As far as getting them to pull consistently, that’s the fun part. If you can hook them up with more experienced dogs, that will help the most. It seems that pack mentality kicks in, and no one wants to be seen as the slacker. Of course, that means paying attention to them so if one is starting to fall behind, you can slow them all down, so no one gets dragged. I was having problems when scootering with just Parkie and Roo, he would tend to slack off, which would make her slack off too. I switched them from side by side to single file with her out front, and I have never seen Parkie run so fast. He never wanted to go a head of her, he just couldn’t stand her being out in front of him.

    If you don’t have access to another team, then targets can help. Having someone out ahead, either on a bike, atv or golf cart, to call and encourage them can be good motivation. Once they do start to figure it out, you’ll want to ween them from targets, so they don’t become too dependent.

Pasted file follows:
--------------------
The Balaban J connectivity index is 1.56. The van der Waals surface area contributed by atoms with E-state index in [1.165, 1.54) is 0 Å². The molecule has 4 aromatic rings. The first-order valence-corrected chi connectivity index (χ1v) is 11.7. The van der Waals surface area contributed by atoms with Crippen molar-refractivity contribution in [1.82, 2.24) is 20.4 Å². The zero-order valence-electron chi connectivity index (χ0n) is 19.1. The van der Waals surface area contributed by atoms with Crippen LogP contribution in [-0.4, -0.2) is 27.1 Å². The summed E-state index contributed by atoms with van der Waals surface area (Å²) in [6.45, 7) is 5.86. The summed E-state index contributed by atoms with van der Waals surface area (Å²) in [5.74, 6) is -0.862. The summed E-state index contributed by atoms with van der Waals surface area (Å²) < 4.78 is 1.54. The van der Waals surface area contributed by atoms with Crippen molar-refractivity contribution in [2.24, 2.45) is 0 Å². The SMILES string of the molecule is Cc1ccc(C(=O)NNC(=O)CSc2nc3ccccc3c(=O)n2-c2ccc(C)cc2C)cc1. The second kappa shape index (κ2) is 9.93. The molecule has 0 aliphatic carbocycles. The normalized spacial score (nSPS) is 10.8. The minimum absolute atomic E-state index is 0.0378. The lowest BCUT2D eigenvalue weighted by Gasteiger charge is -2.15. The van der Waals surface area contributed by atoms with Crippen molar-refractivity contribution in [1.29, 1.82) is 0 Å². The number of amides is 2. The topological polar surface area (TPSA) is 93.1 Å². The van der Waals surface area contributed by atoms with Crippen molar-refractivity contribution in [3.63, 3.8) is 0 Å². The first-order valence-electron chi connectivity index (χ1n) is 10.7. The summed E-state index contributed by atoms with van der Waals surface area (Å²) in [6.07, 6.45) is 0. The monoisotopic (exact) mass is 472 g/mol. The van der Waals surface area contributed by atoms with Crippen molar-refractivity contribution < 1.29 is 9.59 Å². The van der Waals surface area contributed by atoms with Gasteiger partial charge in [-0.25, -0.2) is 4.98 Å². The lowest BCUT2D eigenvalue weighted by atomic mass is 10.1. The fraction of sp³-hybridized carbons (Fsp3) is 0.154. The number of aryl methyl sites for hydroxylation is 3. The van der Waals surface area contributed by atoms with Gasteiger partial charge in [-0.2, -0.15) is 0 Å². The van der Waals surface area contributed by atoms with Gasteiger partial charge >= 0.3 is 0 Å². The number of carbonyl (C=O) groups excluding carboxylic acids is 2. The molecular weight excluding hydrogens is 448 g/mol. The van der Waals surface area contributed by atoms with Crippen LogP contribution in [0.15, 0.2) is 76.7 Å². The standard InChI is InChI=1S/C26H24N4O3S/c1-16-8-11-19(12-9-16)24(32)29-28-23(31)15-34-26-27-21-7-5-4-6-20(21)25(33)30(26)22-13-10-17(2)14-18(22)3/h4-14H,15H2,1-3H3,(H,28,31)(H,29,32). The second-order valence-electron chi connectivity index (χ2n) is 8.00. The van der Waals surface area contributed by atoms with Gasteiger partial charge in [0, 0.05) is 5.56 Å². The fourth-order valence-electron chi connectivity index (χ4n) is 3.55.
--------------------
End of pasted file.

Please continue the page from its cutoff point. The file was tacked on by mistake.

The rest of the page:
As far as harnesses go, I have heard that an H Back harness isolates the pulling power to the front of the dog, which can be good in longer races for being able to help pace them. I agree that the x back harness does distribute better.


    Kris Holleran

    Thanks Dan,

    It seems as though we should really reign in on Tibbs. He will be very disappointed at being left behind and is sure to give us an earful just to drive the point home! :bark Will just have to fit in some more off-lead walks with him.

    One of the bigger issues we have is that we don’t know anybody with experienced dogs to pull with. We have been meeting some more teams and mushers lately, so maybe we will find a team to work with.

    Will stick with the H-backs until I can find some harnesses that fit better. Have not had much luck with custom made ones and the standard sizes just don’t ever seem to fit correctly. I will ask around to see who has had better luck with different vendors. Can you recommend any?

    Thanks again,